Today it's raining here in Bellingham. Yesterday when I was out and about with Maica riding co-pilot, the line at the new Fro-Yo shop down the hill was winding serpentine around the newly bricked, now-trendy-looking shopping center, folks sitting in the sunshine chatting at tables, at the edge of the curb, just standing in line talking to their neighbors. Maica and I didn't stop. We drove down to the park on the Bay where people were walking their dogs on the well-kept paths beside the sparkling water, drinking iced coffee outside of Woods coffee stand at the water's edge, and throwing frisbees on the grass while children played on brightly colored play equipment. We didn't take the walk I'd intended, though, because Maica took one look at all those dogs and began cowering in a corner of the car. (She's afraid of dogs and doesn't know she is one)
Instead we drove through Fairhaven, an old part of town where one of the bookstores in the whole world lives. Yes, it lives. Village Books is a living, breathing place. A dog-friendly place, I might add. Bring your kids in, bring your pups in. Come in, sit down in a rocking chair and read whatever strikes your fancy. Go up to the second floor where the fiction dwells, get an espresso or a cup of soup and stare out at Bellingham Bay where you can watch ferries bound for Alaska leaving port. Watch the sailboats. Or read a book you haven't even bought yet. Or, if you'd rather head down to the lower level, check out the used books, regional books, and stop by the Calaphon Cafe, which might just be one of the best eateries in town. Outside that lower level is the Village green where, on summer nights, bands play or movies are shown against a wall. There's market day on Wednesdays. And any day, the village green is a lovely place for meeting friends. Just like it was intended.
A block over is our favorite Tea Shop, where a traditional English high tea is served every day, complete with scones and clotted cream, tea sandwiches and Cornish pasties. Oh my, how hungry I am thinking of it.
I didn't stop in Fairhaven, however. Maica and I had a date to meet Beve at the REI sale. So we drove up the hill dotted with old Victorian homes, down the other side past Western Washington University (some of the views from those dorm rooms are of the bay and islands and likely the Canadian Rockies...I'm telling you, I'd be staring out the window more than studying anything--even a subject I liked!) and pulled into the crowded REI lot where I found a space under a tree for Maica. REI is a destination spot in this neck of the woods. Especially during the sale. Even on a perfect northwest day like yesterday, when, surely no place on earth is any more beautiful than this, all these outdoor-loving people were lined up hiking-boot to hiking-boot, like they line up for coffee or fro-yo. Beve in his mowing shoes and I in my Crocs fit right in...trying on Tevas and Keens like we're the Pacific Northwesterners we are. And yes, we both have Birkenstocks, have both worn socks with them, don't use umbrellas (except to watch outdoor sporting events).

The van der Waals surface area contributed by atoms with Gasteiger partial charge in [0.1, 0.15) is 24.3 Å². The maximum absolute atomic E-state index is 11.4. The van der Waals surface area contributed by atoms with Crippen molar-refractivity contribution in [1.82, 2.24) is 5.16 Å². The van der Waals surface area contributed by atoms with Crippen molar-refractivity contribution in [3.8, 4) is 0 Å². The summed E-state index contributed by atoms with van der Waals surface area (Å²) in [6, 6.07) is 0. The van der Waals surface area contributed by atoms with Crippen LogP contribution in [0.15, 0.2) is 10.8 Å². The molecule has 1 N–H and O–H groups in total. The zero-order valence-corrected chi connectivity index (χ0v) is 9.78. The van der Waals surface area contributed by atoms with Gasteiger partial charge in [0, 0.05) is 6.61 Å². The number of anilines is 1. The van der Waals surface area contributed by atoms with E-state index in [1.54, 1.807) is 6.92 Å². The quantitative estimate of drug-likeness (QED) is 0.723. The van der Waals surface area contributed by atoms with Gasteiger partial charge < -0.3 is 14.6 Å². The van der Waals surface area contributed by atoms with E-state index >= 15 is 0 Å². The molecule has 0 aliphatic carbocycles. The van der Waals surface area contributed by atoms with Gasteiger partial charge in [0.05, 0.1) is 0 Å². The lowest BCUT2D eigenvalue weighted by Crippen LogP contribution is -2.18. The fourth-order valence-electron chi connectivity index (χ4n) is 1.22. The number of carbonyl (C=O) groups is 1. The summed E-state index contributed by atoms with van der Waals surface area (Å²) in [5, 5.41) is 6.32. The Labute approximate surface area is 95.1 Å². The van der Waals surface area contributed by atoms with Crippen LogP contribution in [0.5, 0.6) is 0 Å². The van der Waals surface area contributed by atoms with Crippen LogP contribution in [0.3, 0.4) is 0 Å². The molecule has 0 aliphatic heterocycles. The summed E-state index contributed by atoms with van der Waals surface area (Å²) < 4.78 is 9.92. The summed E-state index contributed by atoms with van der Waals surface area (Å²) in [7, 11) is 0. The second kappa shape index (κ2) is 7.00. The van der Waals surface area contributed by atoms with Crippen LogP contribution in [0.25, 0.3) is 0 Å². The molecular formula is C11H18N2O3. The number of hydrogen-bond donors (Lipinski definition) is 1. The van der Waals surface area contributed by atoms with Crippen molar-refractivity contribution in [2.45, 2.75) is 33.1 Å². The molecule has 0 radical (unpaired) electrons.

And yes, it does rain a lot here. It does. People from other parts of the country ask about the rain all the time. It's the second most popular question. The first is, "Have you ever seen the President?" or something else District of Columbia-related. The answer, OF COURSE, is "WRONG Washington!" Even when someone from these parts says, "Washington State," to a person from another part of the country or (more likely) world, we get these questions. So most of us simply answer, "Seattle" to the question, "Where are you from?" (By the way, I live about an hour and a half straight north of Seattle) And then we hear the inevitable second question, "Doesn't it rain a lot there?" And, as I said, it does.
But speaking on behalf of rain, I'd like to say: it's also a whole lot green. And stays green all year round. And I'm here to tell you, you don't melt, soak up, mold, or mildew from rain. It can't hurt you (unless there's too much of it--and around here, our floods come more from too much snow in the mountains than too much rain in the lowlands). The benefit of rain is plenty. Even I who grew up on the dry side of the state, can see this. Can see how lovely the green is. And how things grow here--from grass to flowers to weeds (darn it!). Now, I won't lie and say don't get tired of endless weeks of rain. Of course we do. We crave sunshine. CRAVE IT. In the long gray days of winter, we crave sun like some people crave chocolate.
But this also means we don't take the sun for granted. We know what we get to see--glorious blue sky, sparkling water, temperate temperatures--when it does. We get to play in this place, where forests and mountains and lakes (two right here within our city limits) and rivers and salt water all meet in this place we call home.
But please, don't tell anyone I've told you all this. We try not to let it out because after all, we wouldn't want the whole world in on the secret that all the rain doesn't add up to much in the face of living in Bellingham, Washington (State)--my now-hometown.